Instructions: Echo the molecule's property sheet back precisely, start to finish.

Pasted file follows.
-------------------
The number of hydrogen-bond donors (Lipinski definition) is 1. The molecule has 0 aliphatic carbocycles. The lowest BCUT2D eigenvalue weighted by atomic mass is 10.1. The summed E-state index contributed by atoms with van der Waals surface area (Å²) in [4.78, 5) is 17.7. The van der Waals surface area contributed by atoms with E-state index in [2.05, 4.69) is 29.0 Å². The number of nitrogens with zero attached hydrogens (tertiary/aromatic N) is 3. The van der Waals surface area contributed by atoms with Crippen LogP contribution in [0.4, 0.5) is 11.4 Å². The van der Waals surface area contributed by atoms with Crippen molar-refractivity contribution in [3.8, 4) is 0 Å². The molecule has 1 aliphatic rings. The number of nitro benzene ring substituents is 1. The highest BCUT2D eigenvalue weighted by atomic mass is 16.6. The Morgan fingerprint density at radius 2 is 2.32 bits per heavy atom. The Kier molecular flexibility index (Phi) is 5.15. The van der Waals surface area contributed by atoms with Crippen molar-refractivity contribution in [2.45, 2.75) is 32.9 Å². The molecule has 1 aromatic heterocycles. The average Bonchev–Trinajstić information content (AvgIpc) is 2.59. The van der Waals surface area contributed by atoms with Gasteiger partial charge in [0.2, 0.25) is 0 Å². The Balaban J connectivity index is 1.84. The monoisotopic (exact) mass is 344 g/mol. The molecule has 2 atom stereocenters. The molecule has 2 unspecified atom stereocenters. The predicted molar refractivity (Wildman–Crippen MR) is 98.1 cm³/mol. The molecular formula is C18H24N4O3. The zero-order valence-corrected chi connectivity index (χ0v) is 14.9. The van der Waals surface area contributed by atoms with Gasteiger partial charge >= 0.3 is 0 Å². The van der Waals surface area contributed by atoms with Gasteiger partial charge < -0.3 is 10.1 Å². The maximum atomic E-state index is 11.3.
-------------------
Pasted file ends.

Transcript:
The number of hydrogen-bond donors (Lipinski definition) is 1. The molecule has 0 aliphatic carbocycles. The lowest BCUT2D eigenvalue weighted by atomic mass is 10.1. The summed E-state index contributed by atoms with van der Waals surface area (Å²) in [4.78, 5) is 17.7. The van der Waals surface area contributed by atoms with E-state index in [2.05, 4.69) is 29.0 Å². The number of nitrogens with zero attached hydrogens (tertiary/aromatic N) is 3. The van der Waals surface area contributed by atoms with Crippen LogP contribution in [0.4, 0.5) is 11.4 Å². The van der Waals surface area contributed by atoms with Crippen molar-refractivity contribution in [3.8, 4) is 0 Å². The molecule has 1 aliphatic rings. The number of nitro benzene ring substituents is 1. The highest BCUT2D eigenvalue weighted by atomic mass is 16.6. The Morgan fingerprint density at radius 2 is 2.32 bits per heavy atom. The Kier molecular flexibility index (Phi) is 5.15. The van der Waals surface area contributed by atoms with Crippen molar-refractivity contribution in [2.45, 2.75) is 32.9 Å². The molecule has 1 aromatic heterocycles. The average Bonchev–Trinajstić information content (AvgIpc) is 2.59. The van der Waals surface area contributed by atoms with Gasteiger partial charge in [0.2, 0.25) is 0 Å². The Balaban J connectivity index is 1.84. The monoisotopic (exact) mass is 344 g/mol. The molecule has 2 atom stereocenters. The molecule has 2 unspecified atom stereocenters. The predicted molar refractivity (Wildman–Crippen MR) is 98.1 cm³/mol. The molecular formula is C18H24N4O3. The zero-order valence-corrected chi connectivity index (χ0v) is 14.9. The van der Waals surface area contributed by atoms with Gasteiger partial charge >= 0.3 is 0 Å². The van der Waals surface area contributed by atoms with Gasteiger partial charge < -0.3 is 10.1 Å². The maximum atomic E-state index is 11.3.